The habit of journaling becomes especially useful when looking back and discovering that you were part of an extraordinary occasion, or associated with an exceptional individual, that you somehow failed to recognize for their greater value. It was only after Time placed within your hands the proper tools of knowledge and perspective that you could recognize the experience for the individual nugget of golden significance that it was. The possibility of claiming such overlooked treasures the first time around is only one reason to consider making it a habit to recognize the innate potential for beauty and worth inherent in all things.
Connections Known, Unknown, & Rediscovered
I had given little thought to either prospect until receiving an inforapid infographic illustrating different facets of my literary connections. Most of what it shows has long been a matter of public record and knowledge. What, however, caught me by surprise were the associations it identified from my time at the New College of California in San Francisco.
I say more in the pages of a current book in progress about important lessons learned from McNaughton after making my way to class following eight full hours at work, but for now I will focus on the dynamics of reclaiming contexts and meanings. Since I was only one of many that McNaughton taught at New College, it is unlikely that he would remember me as well as I remember him. Still, while revisiting this period in my life to complete the noted work in progress, I have been greatly inspired to read online about his more recent literary activities and publications.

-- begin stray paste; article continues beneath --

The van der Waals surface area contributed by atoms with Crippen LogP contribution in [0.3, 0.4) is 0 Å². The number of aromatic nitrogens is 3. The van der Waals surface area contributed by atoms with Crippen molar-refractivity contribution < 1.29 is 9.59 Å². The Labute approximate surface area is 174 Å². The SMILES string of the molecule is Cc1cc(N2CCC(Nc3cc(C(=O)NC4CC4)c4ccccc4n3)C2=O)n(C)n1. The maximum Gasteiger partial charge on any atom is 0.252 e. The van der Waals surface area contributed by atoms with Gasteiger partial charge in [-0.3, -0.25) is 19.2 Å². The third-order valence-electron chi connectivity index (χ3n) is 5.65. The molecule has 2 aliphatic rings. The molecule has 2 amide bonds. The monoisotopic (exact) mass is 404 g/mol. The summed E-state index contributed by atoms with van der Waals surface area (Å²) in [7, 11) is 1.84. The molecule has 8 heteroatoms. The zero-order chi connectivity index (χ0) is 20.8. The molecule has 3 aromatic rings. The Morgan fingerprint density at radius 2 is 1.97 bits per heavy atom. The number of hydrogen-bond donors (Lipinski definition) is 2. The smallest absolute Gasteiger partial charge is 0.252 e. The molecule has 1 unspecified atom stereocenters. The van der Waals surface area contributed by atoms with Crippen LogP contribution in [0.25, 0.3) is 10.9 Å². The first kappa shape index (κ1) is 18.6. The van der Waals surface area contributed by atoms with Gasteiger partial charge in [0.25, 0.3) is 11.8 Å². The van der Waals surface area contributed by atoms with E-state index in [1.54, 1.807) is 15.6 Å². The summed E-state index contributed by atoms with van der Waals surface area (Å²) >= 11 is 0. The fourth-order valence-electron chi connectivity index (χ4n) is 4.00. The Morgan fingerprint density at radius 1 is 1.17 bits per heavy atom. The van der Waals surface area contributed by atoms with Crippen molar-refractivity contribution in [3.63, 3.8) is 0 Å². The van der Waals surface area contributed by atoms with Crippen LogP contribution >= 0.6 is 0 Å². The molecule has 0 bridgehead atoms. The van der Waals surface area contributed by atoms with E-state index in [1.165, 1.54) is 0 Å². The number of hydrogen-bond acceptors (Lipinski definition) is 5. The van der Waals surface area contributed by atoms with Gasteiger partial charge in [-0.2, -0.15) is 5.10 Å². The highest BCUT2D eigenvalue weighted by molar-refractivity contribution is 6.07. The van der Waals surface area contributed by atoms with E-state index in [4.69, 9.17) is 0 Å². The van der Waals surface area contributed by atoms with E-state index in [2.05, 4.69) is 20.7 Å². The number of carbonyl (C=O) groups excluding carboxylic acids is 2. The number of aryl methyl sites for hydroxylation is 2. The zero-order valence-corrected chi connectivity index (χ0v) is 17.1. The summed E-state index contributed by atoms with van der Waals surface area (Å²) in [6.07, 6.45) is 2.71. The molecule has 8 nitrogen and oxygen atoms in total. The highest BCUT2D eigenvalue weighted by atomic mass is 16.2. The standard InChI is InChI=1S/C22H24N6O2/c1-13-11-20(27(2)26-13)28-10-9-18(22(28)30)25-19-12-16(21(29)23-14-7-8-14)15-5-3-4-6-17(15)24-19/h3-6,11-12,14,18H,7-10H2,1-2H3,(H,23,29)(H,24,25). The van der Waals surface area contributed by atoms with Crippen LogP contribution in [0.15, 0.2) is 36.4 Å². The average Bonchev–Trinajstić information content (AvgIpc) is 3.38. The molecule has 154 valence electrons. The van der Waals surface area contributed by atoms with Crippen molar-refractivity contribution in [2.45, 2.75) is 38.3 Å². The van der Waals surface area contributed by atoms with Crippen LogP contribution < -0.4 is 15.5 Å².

“What San Francisco poet Duncan McNaughton referred to as ‘sweetness of heart’ strikes me as a possibly interesting move toward a re-wilding that I believe is constantly trying to take place anyway. Sweetness of heart, McNaughton says, is ‘what is really common to our desirous souls, the quality which overcomes all barriers in order to circulate anew the heart’s creative feeling among men and women, who have more than enough reason to despair.’ To radically expand the field of feeling seems an unintended ongoing work of any poetic practice of the wild.” –– (Sharon Thesen, Rewilding Poetry, 2015 Cascadia Poetry Festival)
Jahannes looked to a strategy of demographic inclusiveness to practice rewilding poetry after noting, like Amiri Baraka before him, the sterility some would impose upon contemporary poetry through an institutionalization characterized by elitist exclusion. Impressive intellects, and sometimes even seductively beautiful minds, may still be found periodically within such superbly-positioned chambers but any “sweetness of heart” tends to be less readily available.
An Exercise in Mindfulness
So why or how does any or all of this matter? Let’s call it an exercise in mindfulness regarding the nature of our unseen personal reality. Or to put it another way, and just for the sake of having a little wordplay fun, we can call it a study in dispassionate digital bio-contextual constructs. What it may mean more than anything else is that the stories and meanings of our lives are no less multiple than they are singular. Any true understanding of them, even when rightfully claimed as one’s own––for some of us anyway––can take the better part of a lifetime.
© Aug 2015